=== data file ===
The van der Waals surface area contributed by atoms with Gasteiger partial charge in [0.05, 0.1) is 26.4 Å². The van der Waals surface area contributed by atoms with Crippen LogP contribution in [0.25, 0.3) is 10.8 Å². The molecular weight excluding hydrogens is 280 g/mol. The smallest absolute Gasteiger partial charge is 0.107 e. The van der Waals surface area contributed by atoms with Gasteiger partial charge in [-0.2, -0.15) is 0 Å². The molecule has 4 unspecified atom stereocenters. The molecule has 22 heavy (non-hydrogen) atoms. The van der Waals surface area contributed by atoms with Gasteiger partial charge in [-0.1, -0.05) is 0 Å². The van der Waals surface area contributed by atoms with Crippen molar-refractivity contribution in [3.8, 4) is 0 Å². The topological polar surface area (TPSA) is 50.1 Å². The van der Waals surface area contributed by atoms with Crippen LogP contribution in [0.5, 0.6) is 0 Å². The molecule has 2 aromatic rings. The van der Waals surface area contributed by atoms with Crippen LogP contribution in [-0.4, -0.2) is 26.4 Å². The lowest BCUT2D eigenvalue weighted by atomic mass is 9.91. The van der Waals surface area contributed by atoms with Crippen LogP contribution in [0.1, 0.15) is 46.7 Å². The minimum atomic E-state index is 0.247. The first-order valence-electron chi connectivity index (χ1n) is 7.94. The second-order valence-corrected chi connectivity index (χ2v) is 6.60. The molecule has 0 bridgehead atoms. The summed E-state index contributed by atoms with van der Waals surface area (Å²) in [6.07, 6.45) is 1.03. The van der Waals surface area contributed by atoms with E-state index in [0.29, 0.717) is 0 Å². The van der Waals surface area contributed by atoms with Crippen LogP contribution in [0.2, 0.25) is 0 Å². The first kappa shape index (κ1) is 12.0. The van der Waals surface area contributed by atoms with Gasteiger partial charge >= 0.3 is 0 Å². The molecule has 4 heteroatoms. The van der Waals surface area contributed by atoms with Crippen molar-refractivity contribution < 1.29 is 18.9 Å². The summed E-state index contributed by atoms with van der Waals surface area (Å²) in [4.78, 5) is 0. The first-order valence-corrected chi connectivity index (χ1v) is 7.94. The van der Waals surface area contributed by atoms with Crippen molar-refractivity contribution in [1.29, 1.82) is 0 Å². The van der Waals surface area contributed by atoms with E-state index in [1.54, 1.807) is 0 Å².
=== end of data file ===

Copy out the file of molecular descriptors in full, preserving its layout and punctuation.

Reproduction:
The van der Waals surface area contributed by atoms with Gasteiger partial charge in [0.05, 0.1) is 26.4 Å². The van der Waals surface area contributed by atoms with Crippen LogP contribution in [0.25, 0.3) is 10.8 Å². The molecular weight excluding hydrogens is 280 g/mol. The smallest absolute Gasteiger partial charge is 0.107 e. The van der Waals surface area contributed by atoms with Gasteiger partial charge in [-0.2, -0.15) is 0 Å². The molecule has 4 unspecified atom stereocenters. The molecule has 22 heavy (non-hydrogen) atoms. The van der Waals surface area contributed by atoms with Gasteiger partial charge in [-0.1, -0.05) is 0 Å². The van der Waals surface area contributed by atoms with Crippen molar-refractivity contribution in [3.8, 4) is 0 Å². The topological polar surface area (TPSA) is 50.1 Å². The van der Waals surface area contributed by atoms with Crippen LogP contribution in [0.5, 0.6) is 0 Å². The molecule has 2 aromatic rings. The van der Waals surface area contributed by atoms with Crippen LogP contribution in [-0.4, -0.2) is 26.4 Å². The lowest BCUT2D eigenvalue weighted by atomic mass is 9.91. The van der Waals surface area contributed by atoms with Crippen LogP contribution in [0.1, 0.15) is 46.7 Å². The minimum atomic E-state index is 0.247. The first-order valence-electron chi connectivity index (χ1n) is 7.94. The second-order valence-corrected chi connectivity index (χ2v) is 6.60. The molecule has 0 bridgehead atoms. The summed E-state index contributed by atoms with van der Waals surface area (Å²) in [6.07, 6.45) is 1.03. The van der Waals surface area contributed by atoms with E-state index in [0.29, 0.717) is 0 Å². The van der Waals surface area contributed by atoms with Crippen LogP contribution in [0.2, 0.25) is 0 Å². The first kappa shape index (κ1) is 12.0. The van der Waals surface area contributed by atoms with Gasteiger partial charge >= 0.3 is 0 Å². The molecule has 4 heteroatoms. The van der Waals surface area contributed by atoms with Crippen molar-refractivity contribution < 1.29 is 18.9 Å². The summed E-state index contributed by atoms with van der Waals surface area (Å²) in [4.78, 5) is 0. The first-order valence-corrected chi connectivity index (χ1v) is 7.94. The van der Waals surface area contributed by atoms with Crippen molar-refractivity contribution in [1.29, 1.82) is 0 Å². The van der Waals surface area contributed by atoms with E-state index in [1.54, 1.807) is 0 Å².